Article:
Kitchener Camp for Refugees
Found in 5 Collections and/or Records:
This collection contains the personal papers of Augusta (1905-2000) and Emil Mane (1900-1991) of Philippsburg, Baden, Germany. They were forced to sell their iron works business Gebrüder Gutmann in 1938 and, after Emil’s imprisonment in Dachau and time in an English refugee camp, they immigrated to the United States. The collection includes personal correspondence, emigration and restitution materials, recipes, photographs, a family tree, and a list of what happened to the Jews of Philippsburg during or after World War II.
This collection consists of the correspondence between various members of the Falbel / Pulgram family during and after World War Two. It includes letters between Gerda Falbel née Pulgram and her husband Isaak Falbel dating between 1939 and 1940, while he was in the Kitchener Camp in England and she emigrated from Vienna to New York. Additional correspondence includes letters between Karl Pulgram in Haifa and his daughter Gerda Falbel and son-in-law Isaak Falbel. The collection also includes correspondence between Gerda Falbel and various other family members, including her mother Eugenie Pulgram and her sister Gise, who stayed in Vienna and were murdered in the Holocaust.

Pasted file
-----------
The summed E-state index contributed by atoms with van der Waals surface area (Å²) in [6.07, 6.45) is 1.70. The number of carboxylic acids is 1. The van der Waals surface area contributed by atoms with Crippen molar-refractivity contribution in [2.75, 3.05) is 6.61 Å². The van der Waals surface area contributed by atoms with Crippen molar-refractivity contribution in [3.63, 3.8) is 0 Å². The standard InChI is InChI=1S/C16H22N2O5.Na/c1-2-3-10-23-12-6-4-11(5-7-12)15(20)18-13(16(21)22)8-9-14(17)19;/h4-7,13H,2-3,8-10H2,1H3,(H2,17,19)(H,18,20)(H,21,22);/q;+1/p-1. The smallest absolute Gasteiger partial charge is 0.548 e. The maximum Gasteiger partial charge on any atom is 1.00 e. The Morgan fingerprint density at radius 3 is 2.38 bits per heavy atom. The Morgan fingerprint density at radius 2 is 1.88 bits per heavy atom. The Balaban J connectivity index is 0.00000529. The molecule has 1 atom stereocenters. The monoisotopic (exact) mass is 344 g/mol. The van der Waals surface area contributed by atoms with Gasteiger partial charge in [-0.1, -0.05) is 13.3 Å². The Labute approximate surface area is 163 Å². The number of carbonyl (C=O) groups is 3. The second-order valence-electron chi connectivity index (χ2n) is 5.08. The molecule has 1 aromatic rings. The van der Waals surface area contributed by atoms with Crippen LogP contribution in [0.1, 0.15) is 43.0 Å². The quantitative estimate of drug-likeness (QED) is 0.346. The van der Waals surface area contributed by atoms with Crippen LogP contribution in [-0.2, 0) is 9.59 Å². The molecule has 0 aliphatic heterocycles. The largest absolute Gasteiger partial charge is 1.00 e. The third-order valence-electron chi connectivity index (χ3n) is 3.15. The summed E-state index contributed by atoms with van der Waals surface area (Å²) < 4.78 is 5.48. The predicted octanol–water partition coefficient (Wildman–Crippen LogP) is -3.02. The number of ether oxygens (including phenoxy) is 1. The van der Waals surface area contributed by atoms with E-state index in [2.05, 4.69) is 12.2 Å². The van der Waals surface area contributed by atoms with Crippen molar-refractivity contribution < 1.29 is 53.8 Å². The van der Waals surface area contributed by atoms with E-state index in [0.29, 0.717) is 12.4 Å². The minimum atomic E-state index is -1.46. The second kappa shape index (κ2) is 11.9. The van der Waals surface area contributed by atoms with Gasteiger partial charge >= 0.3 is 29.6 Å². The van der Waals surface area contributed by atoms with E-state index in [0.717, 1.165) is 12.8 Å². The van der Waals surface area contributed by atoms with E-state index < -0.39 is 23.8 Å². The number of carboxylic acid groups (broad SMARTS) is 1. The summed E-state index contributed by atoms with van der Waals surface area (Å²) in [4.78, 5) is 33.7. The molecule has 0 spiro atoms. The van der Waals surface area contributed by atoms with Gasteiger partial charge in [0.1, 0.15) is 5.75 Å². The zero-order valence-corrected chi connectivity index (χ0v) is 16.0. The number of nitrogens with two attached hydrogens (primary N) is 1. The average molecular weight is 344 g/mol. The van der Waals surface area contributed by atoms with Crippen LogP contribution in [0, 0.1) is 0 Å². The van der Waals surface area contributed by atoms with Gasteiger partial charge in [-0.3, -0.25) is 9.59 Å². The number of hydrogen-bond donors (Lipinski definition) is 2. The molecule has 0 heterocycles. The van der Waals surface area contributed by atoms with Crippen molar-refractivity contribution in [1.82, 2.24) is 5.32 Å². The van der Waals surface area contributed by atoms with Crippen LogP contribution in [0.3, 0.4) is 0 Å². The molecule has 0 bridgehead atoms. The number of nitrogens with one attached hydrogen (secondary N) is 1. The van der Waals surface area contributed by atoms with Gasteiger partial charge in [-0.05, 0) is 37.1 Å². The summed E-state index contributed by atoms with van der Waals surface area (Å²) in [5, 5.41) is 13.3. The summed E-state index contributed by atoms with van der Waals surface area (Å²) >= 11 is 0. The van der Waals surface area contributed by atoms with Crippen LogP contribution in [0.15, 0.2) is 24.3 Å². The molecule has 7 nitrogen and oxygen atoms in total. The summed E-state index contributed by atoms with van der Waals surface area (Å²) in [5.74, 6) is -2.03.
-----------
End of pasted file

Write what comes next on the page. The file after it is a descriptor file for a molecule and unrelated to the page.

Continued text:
The Leo Abraham Collection documents the immigration of Leo Abraham to the United States on the eve of World War II. The collection contains mostly personal papers and correspondence to his family who he attempted to get clearance to immigrate as well. After 1945, most of the papers in the collection are related to restitution for his loss of property.
Miscellaneous materials pertaining to the Mane family, including work certificates (1918, 1919) of Emil Mane and his papers about his departure to England in June 1939; birth certificate of Augusta Faber Mane, her letter about national socialists in Philippsburg, 1943; and the marriage certificate of Emil and Augusta Mane (1930).
This family collection primarily focuses on the immigration of Werner and Vera Gamby from Hamburg to New York. In addition, it documents the immigration of Vera Gamby's parents and the attempted immigration and later deportation of Werner's mother, aunt, and other family members. The collection also contains documentation and research on family genealogy and photographs of family members. The collection includes correspondence, photographs and photo albums, official documents, family trees, and unpublished manuscripts by family members.
- Photographs 3
- Genealogical tables 2
- Holocaust, Jewish (1939-1945) 2
- Jews -- Persecutions -- Germany -- History -- 20th century 2
- Official documents 2
- Philippsburg (Germany) 2
- Restitution -- Germany 2
- United States -- Emigration and immigration 2
- Altenkirchen (Germany : Landkreis) 1
- Baking 1
- Clippings (information artifacts) 1
- Emigration and immigration 1
- England -- Emigration and immigration 1
- Genealogy 1
- Haifa (Israel) 1
- Hamburg (Germany) 1
- Iron industry and trade 1
- Jewish families 1
- Jews -- Persecutions -- Germany 1 + ∧ less